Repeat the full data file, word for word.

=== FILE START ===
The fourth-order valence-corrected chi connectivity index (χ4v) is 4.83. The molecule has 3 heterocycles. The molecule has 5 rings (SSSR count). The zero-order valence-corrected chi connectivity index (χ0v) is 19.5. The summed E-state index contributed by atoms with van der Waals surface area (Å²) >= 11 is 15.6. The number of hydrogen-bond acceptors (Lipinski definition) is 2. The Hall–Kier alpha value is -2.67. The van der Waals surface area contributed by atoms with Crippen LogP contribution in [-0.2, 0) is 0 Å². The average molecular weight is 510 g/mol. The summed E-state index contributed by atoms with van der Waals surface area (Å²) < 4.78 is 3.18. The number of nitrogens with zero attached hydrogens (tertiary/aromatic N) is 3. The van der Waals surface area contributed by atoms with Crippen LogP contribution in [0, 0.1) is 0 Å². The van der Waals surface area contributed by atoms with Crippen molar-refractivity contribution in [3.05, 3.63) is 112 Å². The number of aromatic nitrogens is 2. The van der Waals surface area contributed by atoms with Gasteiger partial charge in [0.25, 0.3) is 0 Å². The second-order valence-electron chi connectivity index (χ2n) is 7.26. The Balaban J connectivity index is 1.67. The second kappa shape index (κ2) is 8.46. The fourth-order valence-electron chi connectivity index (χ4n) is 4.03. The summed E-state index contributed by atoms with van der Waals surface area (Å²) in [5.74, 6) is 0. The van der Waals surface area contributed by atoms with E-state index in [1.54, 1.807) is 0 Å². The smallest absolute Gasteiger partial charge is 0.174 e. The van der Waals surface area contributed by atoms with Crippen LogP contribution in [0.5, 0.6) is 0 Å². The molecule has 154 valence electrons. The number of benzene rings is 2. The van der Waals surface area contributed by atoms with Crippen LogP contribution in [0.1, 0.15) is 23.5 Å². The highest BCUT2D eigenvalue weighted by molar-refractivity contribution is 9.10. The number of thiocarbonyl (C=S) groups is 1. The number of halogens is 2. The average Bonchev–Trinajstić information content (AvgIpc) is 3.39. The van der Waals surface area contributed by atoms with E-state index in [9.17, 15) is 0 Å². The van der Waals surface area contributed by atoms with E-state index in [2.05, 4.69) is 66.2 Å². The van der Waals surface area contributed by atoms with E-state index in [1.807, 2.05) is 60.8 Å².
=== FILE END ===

The fourth-order valence-corrected chi connectivity index (χ4v) is 4.83. The molecule has 3 heterocycles. The molecule has 5 rings (SSSR count). The zero-order valence-corrected chi connectivity index (χ0v) is 19.5. The summed E-state index contributed by atoms with van der Waals surface area (Å²) >= 11 is 15.6. The number of hydrogen-bond acceptors (Lipinski definition) is 2. The Hall–Kier alpha value is -2.67. The van der Waals surface area contributed by atoms with Crippen LogP contribution in [-0.2, 0) is 0 Å². The average molecular weight is 510 g/mol. The summed E-state index contributed by atoms with van der Waals surface area (Å²) < 4.78 is 3.18. The number of nitrogens with zero attached hydrogens (tertiary/aromatic N) is 3. The van der Waals surface area contributed by atoms with Crippen LogP contribution in [0, 0.1) is 0 Å². The van der Waals surface area contributed by atoms with Crippen molar-refractivity contribution in [3.05, 3.63) is 112 Å². The number of aromatic nitrogens is 2. The van der Waals surface area contributed by atoms with Gasteiger partial charge in [0.25, 0.3) is 0 Å². The second-order valence-electron chi connectivity index (χ2n) is 7.26. The Balaban J connectivity index is 1.67. The second kappa shape index (κ2) is 8.46. The fourth-order valence-electron chi connectivity index (χ4n) is 4.03. The summed E-state index contributed by atoms with van der Waals surface area (Å²) in [5.74, 6) is 0. The van der Waals surface area contributed by atoms with E-state index in [1.54, 1.807) is 0 Å². The smallest absolute Gasteiger partial charge is 0.174 e. The van der Waals surface area contributed by atoms with Crippen LogP contribution in [0.5, 0.6) is 0 Å². The molecule has 154 valence electrons. The number of benzene rings is 2. The van der Waals surface area contributed by atoms with Crippen LogP contribution in [0.1, 0.15) is 23.5 Å². The highest BCUT2D eigenvalue weighted by molar-refractivity contribution is 9.10. The number of thiocarbonyl (C=S) groups is 1. The number of halogens is 2. The average Bonchev–Trinajstić information content (AvgIpc) is 3.39. The van der Waals surface area contributed by atoms with E-state index in [9.17, 15) is 0 Å². The van der Waals surface area contributed by atoms with E-state index in [2.05, 4.69) is 66.2 Å². The van der Waals surface area contributed by atoms with E-state index in [1.807, 2.05) is 60.8 Å².